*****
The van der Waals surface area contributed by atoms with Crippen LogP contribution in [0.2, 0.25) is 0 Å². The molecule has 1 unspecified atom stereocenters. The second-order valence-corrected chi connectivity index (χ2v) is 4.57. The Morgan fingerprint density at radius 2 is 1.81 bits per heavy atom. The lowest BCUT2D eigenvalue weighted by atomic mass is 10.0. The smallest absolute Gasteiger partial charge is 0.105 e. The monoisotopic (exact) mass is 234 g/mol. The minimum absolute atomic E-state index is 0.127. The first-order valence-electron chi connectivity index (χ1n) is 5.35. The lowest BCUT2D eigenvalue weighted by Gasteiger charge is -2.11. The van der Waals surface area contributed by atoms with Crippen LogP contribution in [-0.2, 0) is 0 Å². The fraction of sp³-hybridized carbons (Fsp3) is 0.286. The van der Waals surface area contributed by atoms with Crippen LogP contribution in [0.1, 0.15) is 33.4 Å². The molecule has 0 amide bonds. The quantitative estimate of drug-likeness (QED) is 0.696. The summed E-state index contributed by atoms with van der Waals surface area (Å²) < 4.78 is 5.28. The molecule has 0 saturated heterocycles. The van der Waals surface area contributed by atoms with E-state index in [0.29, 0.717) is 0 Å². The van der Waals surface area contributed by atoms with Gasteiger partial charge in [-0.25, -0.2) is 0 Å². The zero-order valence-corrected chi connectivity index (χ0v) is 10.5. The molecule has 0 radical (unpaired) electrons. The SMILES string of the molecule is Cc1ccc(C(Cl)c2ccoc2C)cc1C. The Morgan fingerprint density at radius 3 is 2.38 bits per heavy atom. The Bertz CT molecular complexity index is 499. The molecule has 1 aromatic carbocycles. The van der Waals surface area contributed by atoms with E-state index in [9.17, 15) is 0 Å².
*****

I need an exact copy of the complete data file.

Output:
The van der Waals surface area contributed by atoms with Crippen LogP contribution in [0.2, 0.25) is 0 Å². The molecule has 1 unspecified atom stereocenters. The second-order valence-corrected chi connectivity index (χ2v) is 4.57. The Morgan fingerprint density at radius 2 is 1.81 bits per heavy atom. The lowest BCUT2D eigenvalue weighted by atomic mass is 10.0. The smallest absolute Gasteiger partial charge is 0.105 e. The monoisotopic (exact) mass is 234 g/mol. The minimum absolute atomic E-state index is 0.127. The first-order valence-electron chi connectivity index (χ1n) is 5.35. The lowest BCUT2D eigenvalue weighted by Gasteiger charge is -2.11. The van der Waals surface area contributed by atoms with Crippen LogP contribution in [-0.2, 0) is 0 Å². The fraction of sp³-hybridized carbons (Fsp3) is 0.286. The van der Waals surface area contributed by atoms with Crippen LogP contribution in [0.1, 0.15) is 33.4 Å². The molecule has 0 amide bonds. The quantitative estimate of drug-likeness (QED) is 0.696. The summed E-state index contributed by atoms with van der Waals surface area (Å²) < 4.78 is 5.28. The molecule has 0 saturated heterocycles. The van der Waals surface area contributed by atoms with E-state index in [0.29, 0.717) is 0 Å². The van der Waals surface area contributed by atoms with Gasteiger partial charge in [-0.25, -0.2) is 0 Å². The zero-order valence-corrected chi connectivity index (χ0v) is 10.5. The molecule has 0 radical (unpaired) electrons. The SMILES string of the molecule is Cc1ccc(C(Cl)c2ccoc2C)cc1C. The Morgan fingerprint density at radius 3 is 2.38 bits per heavy atom. The Bertz CT molecular complexity index is 499. The molecule has 1 aromatic carbocycles. The van der Waals surface area contributed by atoms with E-state index in [9.17, 15) is 0 Å².